Another version: R. Huna ruled, [The retrospective uncleanness during] the twenty-four hours [preceding the observation] of a menstrual flow is conveyed both to hallowed things and to terumah. Whence is this41  inferred? From its omission in the enumeration of42  the various grades [of sanctity].43  Said R. Nahman to him: Surely, a Tanna44  recited [that the retrospective uncleanness]45  applies only to hallowed things and not to terumah. R. Samuel son of R. Isaac accepted this [teaching]46  from him [and explained it] as applying to common food that was prepared under conditions of hallowed things and not to common food that was prepared in conditions of terumah.47

We learnt elsewhere: If a question of doubtful uncleanness has arisen about a dough48  before it was rolled49  it may be prepared in uncleanness,50  [but if the doubt has arisen] after it had been rolled51  it must be prepared in cleanness.52  'Before it was rolled it may be prepared in uncleanness', because it is common food and it is permitted to cause uncleanness to common food in Erez Israel. 'After it had been rolled it must be prepared in cleanness', because common food that is in a condition of tebel53  in respect of the dough-offering is regarded as dough-offering, and it is forbidden to cause uncleanness to the dough-offering. A Tanna taught:

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Original footnotes renumbered.
  1. Infra 9b. Lit., 'in the time of pressure'. For the nature of the emergency cf. Tosaf. contra Rashi.
  2. Which is contrary to the halachah.
  3. Cur. edd. in parenthesis insert 'not'.
  4. R. Eliezer.
  5. Contrary to the view of R. Huna (supra 6a).
  6. That occurred in Rabbi's time.
  7. As R. Huna laid down (cf. prev. n. but one).
  8. Surely not, since the Temple was no longer in existence at that time!
  9. Habraiya pl. of haber (v. Glos.).
  10. In their hope and expectation that the Temple might at any moment be rebuilt.
  11. Wine, for instance, which was used in the Temple for libation or oil that was used for the meal-offerings.
  12. Sc. bestow upon them the same care as if they were hallowed things. V. Hag., Sonc. ed., p. 157 notes.
  13. R. Gamaliel the Elder (Rashb.), prob. R. Gamaliel of Jamnia (Tosaf.).
  14. Lit., 'between each one and one'.
  15. On account of the twenty-four hours of her retrospective uncleanness.
  16. Lit., 'it'.
  17. Owing to retrospective uncleanness from the previous examination to the last examination.
  18. And yet the law of retrospective uncleanness was applied (cf. prev. n.). How then could R. Huna maintain (supra 6a) that it applies only to hallowed things?
  19. Lit., 'what terumah?'
  20. Sc. the four loaves (one from each of the four kinds) which are given to the priest and are subject to the restrictions of hallowed things though they are called terumah (cf. Lev. VII, 14).
  21. Cf. Lev. VII, 11ff.
  22. I.e., the four that (cf. prev. n. but one) are given to the priest, which are to be taken from the forty (cf. Men. 76a) baked loaves of the offering.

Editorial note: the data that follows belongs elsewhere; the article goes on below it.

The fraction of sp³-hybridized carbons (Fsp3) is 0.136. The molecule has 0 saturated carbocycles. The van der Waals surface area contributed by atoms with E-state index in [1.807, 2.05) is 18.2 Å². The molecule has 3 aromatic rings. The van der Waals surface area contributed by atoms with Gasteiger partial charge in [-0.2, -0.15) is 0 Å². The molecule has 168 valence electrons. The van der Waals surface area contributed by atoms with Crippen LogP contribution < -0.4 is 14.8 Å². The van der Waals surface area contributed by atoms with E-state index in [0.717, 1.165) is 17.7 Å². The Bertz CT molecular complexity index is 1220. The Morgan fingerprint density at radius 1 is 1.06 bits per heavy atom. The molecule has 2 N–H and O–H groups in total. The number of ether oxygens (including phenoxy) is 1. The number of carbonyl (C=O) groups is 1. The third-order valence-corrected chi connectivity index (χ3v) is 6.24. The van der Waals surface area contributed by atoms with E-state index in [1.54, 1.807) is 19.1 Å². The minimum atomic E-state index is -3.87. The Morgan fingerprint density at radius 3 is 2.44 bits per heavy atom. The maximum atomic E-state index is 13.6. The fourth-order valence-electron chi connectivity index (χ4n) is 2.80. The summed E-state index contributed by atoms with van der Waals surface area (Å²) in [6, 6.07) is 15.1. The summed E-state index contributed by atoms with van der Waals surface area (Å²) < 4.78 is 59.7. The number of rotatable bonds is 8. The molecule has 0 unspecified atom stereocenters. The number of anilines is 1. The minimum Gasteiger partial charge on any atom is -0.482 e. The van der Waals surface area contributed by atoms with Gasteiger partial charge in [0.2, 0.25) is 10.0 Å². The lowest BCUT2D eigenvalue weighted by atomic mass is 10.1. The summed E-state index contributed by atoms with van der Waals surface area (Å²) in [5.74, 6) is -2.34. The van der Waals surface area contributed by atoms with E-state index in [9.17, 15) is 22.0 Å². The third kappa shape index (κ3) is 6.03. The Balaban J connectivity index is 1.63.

23. After they have been hallowed by having been given to the priest.
  24. The four loaves.
  25. For the priest.
  26. Hence the baking after they have been hallowed (cf. supra n. 10).
  27. Var. lec. 'b. R. Kisna'.
  28. I.e., of the dough of each of the four kinds he made only one loaf instead of the prescribed ten (cf. Men. 76a).
  29. How then can four suffice?
  30. The number of forty.
  31. But no sine qua non.
  32. Of the four kinds, one from each.
  33. Of the four big loaves.
  34. Lev. VII, 14, 'and … shall offer one', 'one' implying a whole one. (Men. 77b.)
  35. One loaf from each kind was set aside for the priest while nine of each were left for the owner, and subsequently each of the four small and the four large (representing nine small) loaves were duly baked.
  36. In the case of R. Gamaliel's maid.
  37. The maid having been engaged in the baking of the priest's share.
  38. Lit., 'it'.
  39. Of the two in which the maid figured.
  40. Lit., 'it was with two maids'.
  41. That the uncleanness mentioned is equally applicable to terumah and hallowed things.
  42. Lit., 'since he does not teach it at'.
  43. Hag. 20b where the restrictions that apply to hallowed things and not to terumah and vice versa are enumerated.
  44. V. Glos. s.v. (b).
  45. During the twenty-four hours preceding the observation of a flow.
  46. Reported by R. Nahman in the name of a Tanna.
  47. It does not, however, apply to
  48. Lit., 'was produced about it'.
  49. So that it was not yet subject to the dough-offering. Only after it had been rolled is a dough regarded as ready and, therefore, subject to the dough-offering.
  50. Because owing to its doubtful state of uncleanness it may not be eaten in any case.
  51. When it is already subject to the obligation of the offering (cf. prev. n. but one) and when consequently part of it is virtually hallowed.
  52. Hal. III, 2; since it is forbidden to cause uncleanness to a hallowed thing (cf. Bek. 34a) though the dough in question could not in any case be eaten on account of its doubtful condition of uncleanness.
  53. V. Glos.